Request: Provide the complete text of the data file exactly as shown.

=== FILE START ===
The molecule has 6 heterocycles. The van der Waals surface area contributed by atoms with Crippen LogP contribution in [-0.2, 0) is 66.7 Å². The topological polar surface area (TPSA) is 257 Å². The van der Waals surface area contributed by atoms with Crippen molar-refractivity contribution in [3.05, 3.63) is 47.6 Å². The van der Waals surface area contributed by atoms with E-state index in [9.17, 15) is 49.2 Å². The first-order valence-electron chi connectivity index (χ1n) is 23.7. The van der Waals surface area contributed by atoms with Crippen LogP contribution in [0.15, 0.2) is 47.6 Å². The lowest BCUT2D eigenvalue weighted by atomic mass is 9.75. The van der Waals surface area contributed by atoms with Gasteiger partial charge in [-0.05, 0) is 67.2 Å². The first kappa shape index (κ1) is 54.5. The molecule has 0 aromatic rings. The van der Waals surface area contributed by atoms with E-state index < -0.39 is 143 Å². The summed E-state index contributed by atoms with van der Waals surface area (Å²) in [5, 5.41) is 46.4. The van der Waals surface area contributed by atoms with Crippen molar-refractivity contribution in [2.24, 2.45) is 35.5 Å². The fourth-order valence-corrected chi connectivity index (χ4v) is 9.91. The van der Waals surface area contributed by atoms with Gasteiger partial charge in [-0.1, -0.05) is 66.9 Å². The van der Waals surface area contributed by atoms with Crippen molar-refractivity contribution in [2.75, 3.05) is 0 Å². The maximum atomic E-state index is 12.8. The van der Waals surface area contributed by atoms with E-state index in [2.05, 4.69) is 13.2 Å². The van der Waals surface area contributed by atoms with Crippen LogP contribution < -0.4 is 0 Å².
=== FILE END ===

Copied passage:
The molecule has 6 heterocycles. The van der Waals surface area contributed by atoms with Crippen LogP contribution in [-0.2, 0) is 66.7 Å². The topological polar surface area (TPSA) is 257 Å². The van der Waals surface area contributed by atoms with Crippen molar-refractivity contribution in [3.05, 3.63) is 47.6 Å². The van der Waals surface area contributed by atoms with E-state index in [9.17, 15) is 49.2 Å². The first-order valence-electron chi connectivity index (χ1n) is 23.7. The van der Waals surface area contributed by atoms with Crippen LogP contribution in [0.15, 0.2) is 47.6 Å². The lowest BCUT2D eigenvalue weighted by atomic mass is 9.75. The van der Waals surface area contributed by atoms with Gasteiger partial charge in [-0.05, 0) is 67.2 Å². The first kappa shape index (κ1) is 54.5. The molecule has 0 aromatic rings. The van der Waals surface area contributed by atoms with E-state index < -0.39 is 143 Å². The summed E-state index contributed by atoms with van der Waals surface area (Å²) in [5, 5.41) is 46.4. The van der Waals surface area contributed by atoms with Crippen molar-refractivity contribution in [2.24, 2.45) is 35.5 Å². The fourth-order valence-corrected chi connectivity index (χ4v) is 9.91. The van der Waals surface area contributed by atoms with Gasteiger partial charge in [-0.1, -0.05) is 66.9 Å². The van der Waals surface area contributed by atoms with Crippen molar-refractivity contribution in [2.75, 3.05) is 0 Å². The maximum atomic E-state index is 12.8. The van der Waals surface area contributed by atoms with E-state index in [2.05, 4.69) is 13.2 Å². The van der Waals surface area contributed by atoms with Crippen LogP contribution < -0.4 is 0 Å².